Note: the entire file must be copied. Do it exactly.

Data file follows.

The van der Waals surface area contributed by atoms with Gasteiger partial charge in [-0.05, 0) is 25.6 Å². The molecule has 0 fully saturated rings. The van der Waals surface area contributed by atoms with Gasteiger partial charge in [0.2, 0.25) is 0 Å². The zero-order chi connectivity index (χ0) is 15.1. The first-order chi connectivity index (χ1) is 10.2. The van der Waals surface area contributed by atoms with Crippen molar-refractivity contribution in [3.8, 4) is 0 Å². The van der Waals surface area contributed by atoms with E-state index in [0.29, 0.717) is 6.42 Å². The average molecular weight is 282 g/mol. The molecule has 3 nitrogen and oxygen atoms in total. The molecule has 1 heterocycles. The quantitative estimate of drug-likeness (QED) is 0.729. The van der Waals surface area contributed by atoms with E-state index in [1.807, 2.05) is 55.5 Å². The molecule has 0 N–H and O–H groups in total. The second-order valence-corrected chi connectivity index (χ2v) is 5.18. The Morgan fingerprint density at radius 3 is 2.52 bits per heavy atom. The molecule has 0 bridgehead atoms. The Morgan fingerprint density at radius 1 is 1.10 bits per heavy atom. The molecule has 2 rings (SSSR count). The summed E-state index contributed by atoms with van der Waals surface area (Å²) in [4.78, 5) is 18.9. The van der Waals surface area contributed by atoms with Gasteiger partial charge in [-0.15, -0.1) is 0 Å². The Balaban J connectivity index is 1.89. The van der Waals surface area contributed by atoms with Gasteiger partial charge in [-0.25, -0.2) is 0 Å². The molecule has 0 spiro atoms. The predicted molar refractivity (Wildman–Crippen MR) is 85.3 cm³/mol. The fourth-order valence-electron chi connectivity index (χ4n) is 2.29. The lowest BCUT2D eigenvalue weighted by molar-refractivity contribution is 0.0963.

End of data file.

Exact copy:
The van der Waals surface area contributed by atoms with Gasteiger partial charge in [-0.05, 0) is 25.6 Å². The molecule has 0 fully saturated rings. The van der Waals surface area contributed by atoms with Gasteiger partial charge in [0.2, 0.25) is 0 Å². The zero-order chi connectivity index (χ0) is 15.1. The first-order chi connectivity index (χ1) is 10.2. The van der Waals surface area contributed by atoms with Crippen molar-refractivity contribution in [3.8, 4) is 0 Å². The van der Waals surface area contributed by atoms with E-state index in [0.29, 0.717) is 6.42 Å². The average molecular weight is 282 g/mol. The molecule has 3 nitrogen and oxygen atoms in total. The molecule has 1 heterocycles. The quantitative estimate of drug-likeness (QED) is 0.729. The van der Waals surface area contributed by atoms with E-state index in [1.807, 2.05) is 55.5 Å². The molecule has 0 N–H and O–H groups in total. The second-order valence-corrected chi connectivity index (χ2v) is 5.18. The Morgan fingerprint density at radius 3 is 2.52 bits per heavy atom. The molecule has 0 bridgehead atoms. The Morgan fingerprint density at radius 1 is 1.10 bits per heavy atom. The molecule has 2 rings (SSSR count). The summed E-state index contributed by atoms with van der Waals surface area (Å²) in [4.78, 5) is 18.9. The van der Waals surface area contributed by atoms with Gasteiger partial charge in [-0.15, -0.1) is 0 Å². The Balaban J connectivity index is 1.89. The van der Waals surface area contributed by atoms with Gasteiger partial charge in [-0.25, -0.2) is 0 Å². The molecule has 0 spiro atoms. The predicted molar refractivity (Wildman–Crippen MR) is 85.3 cm³/mol. The fourth-order valence-electron chi connectivity index (χ4n) is 2.29. The lowest BCUT2D eigenvalue weighted by molar-refractivity contribution is 0.0963.